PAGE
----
Phone: +44 1909 591857

St Wilfrid's, Hickleton
Church address:
Barnsley Rd
Doncaster DN5 7BA

St Oswald's
Church address:
Kirk Sandall
Doncaster DN3 1DW

St Mary's
Church address:
23 St Mary's Gate
Tickhill, Doncaster DN11 9LY

St Mary's, Wheatley
Church address:
St Mary's Rd
Doncaster DN1 2NT

Holy Trinity and St Oswald's
Church address:
Rectory Ln
Finningley, Doncaster DN9 3DA
Phone: +44 1302 770240

St Lawrence
Church address:
3 Vicarage Cl
Hatfield, Doncaster DN7 6HN
Phone: +44 1302 350591

St Mary Magdalene
Church address:
19 Campsall Hall Rd
Campsall, Doncaster DN6 9LH
Phone: +44 1302 723224

St Aidans
Church address:
18 Central Blvd
Doncaster DN2 5PE
Phone: +44 1302 342047

For other parishes in local outlying areas, consider accessing the following 3 Yorkshire Parish websites:

Non Conformists

Other Christian and non Christian religious groups follow:

  • Baptists
  • Evangelical
  • Church of Jesus Christ of Latter Day Saints
  • Christian Fellowship
  • Congregational Church
  • Evangelical
  • Jehovah's Witness
  • Lutheran
  • Methodist
  • Pentecostal
  • Reach out Christian Fellowship
  • RCCJ Maranatha
  • Roman Catholic
  • Unitarian

Non Christian populations include:

  • Buddhists
  • Hindu
  • Jews
  • Muslims
  • Sikhs

Civil Registration

Birth, marriages and deaths were kept by the UK government, from July 1837 to the present day.

Local Histories

Maps and Gazetteers

Newspapers

Occupations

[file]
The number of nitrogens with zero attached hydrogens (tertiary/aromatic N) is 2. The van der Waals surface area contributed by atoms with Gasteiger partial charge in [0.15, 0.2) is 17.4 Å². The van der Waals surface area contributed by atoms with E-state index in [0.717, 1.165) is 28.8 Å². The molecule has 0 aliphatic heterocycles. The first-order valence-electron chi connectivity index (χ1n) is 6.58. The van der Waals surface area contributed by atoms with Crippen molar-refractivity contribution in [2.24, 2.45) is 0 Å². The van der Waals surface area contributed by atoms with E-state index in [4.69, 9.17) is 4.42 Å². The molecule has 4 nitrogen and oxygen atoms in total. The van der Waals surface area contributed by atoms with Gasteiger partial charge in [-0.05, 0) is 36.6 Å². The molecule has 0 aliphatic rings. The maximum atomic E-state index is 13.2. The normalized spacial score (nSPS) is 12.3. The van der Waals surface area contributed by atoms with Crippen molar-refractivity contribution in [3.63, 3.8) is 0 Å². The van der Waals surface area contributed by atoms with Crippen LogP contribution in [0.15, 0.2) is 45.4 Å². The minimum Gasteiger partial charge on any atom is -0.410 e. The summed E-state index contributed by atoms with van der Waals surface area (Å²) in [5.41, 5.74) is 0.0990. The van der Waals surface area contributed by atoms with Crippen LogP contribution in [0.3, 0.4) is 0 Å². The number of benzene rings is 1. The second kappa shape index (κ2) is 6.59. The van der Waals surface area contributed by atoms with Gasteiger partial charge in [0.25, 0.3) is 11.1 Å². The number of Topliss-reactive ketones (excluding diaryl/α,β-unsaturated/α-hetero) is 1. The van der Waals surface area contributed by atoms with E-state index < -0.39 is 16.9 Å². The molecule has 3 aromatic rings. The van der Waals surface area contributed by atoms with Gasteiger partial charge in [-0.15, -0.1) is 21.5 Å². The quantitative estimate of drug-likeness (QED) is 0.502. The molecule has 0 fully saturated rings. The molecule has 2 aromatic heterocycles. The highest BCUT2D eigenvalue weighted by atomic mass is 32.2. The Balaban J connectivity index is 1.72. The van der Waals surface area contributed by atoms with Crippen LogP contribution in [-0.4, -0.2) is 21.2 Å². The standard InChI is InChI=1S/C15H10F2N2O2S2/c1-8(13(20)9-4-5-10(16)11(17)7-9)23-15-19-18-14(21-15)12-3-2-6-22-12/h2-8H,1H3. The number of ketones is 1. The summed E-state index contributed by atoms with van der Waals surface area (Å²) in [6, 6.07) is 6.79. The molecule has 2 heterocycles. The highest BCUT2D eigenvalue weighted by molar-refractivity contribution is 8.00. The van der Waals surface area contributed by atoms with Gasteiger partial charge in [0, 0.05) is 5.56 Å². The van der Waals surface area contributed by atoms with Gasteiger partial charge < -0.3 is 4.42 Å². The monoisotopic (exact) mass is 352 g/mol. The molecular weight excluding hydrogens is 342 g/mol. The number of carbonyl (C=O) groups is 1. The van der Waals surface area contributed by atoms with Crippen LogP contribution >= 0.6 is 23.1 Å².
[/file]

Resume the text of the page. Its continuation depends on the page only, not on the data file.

Doncaster emerged as an industrial center in the late 18th century to the late 20th century. Its communication links, particularly its waterways, meant that Doncaster became extremely busy and experienced vast migration to its centrer. Underneath Doncaster lies a huge natural resource by way of deep seam coal. However most of this industrial base and its communication links have become largely redundant as manufacturing moved to Asia. [2]

Doncaster City Council has established a series of initiatives to take advantage of the pool of trained citizens. This includes areas such as benefiting from a competitive manufacturing and engineering sector, a growing logistics sector and a highly rated retail and tourism area. It has also initiated the growth of horse racing as an attraction to the area.

The town is served by the UK’s newest international airport, is at the heart of the UK’s motorway network and the East Coast Mainline runs through the town’s high quality urban centre, with London only 88 minutes away. Doncaster is the largest borough in England by geographic area (220sq miles), which also sees it benefit from a significant natural environment.

This includes a major project which will help integrate road, rail, water (the Humber ports) and air to provide a major UK multi-modal logistics offer known as the ‘Port of Doncaster’ and act as a catalyst for business development, inward investment and job creation particularly in the logistics, engineering and associated aviation sectors.[3]

Societies

Archives

Websites

References

  1. Wikipedia contributors, "Doncaster," in Wikipedia: the Free Encyclopedia, https://en.wikipedia.org/wiki/Doncaster, accessed 11 March, 2018.
  2. Wikipedia contributors, "Doncaster," in Wikipedia: the Free Encyclopedia, https://en.wikipedia.org/wiki/Doncaster, accessed 14 March, 2018.
  3. Key Cities Potential, https://www.keycities.co.uk/Doncaster, accessed 14 March, 2018.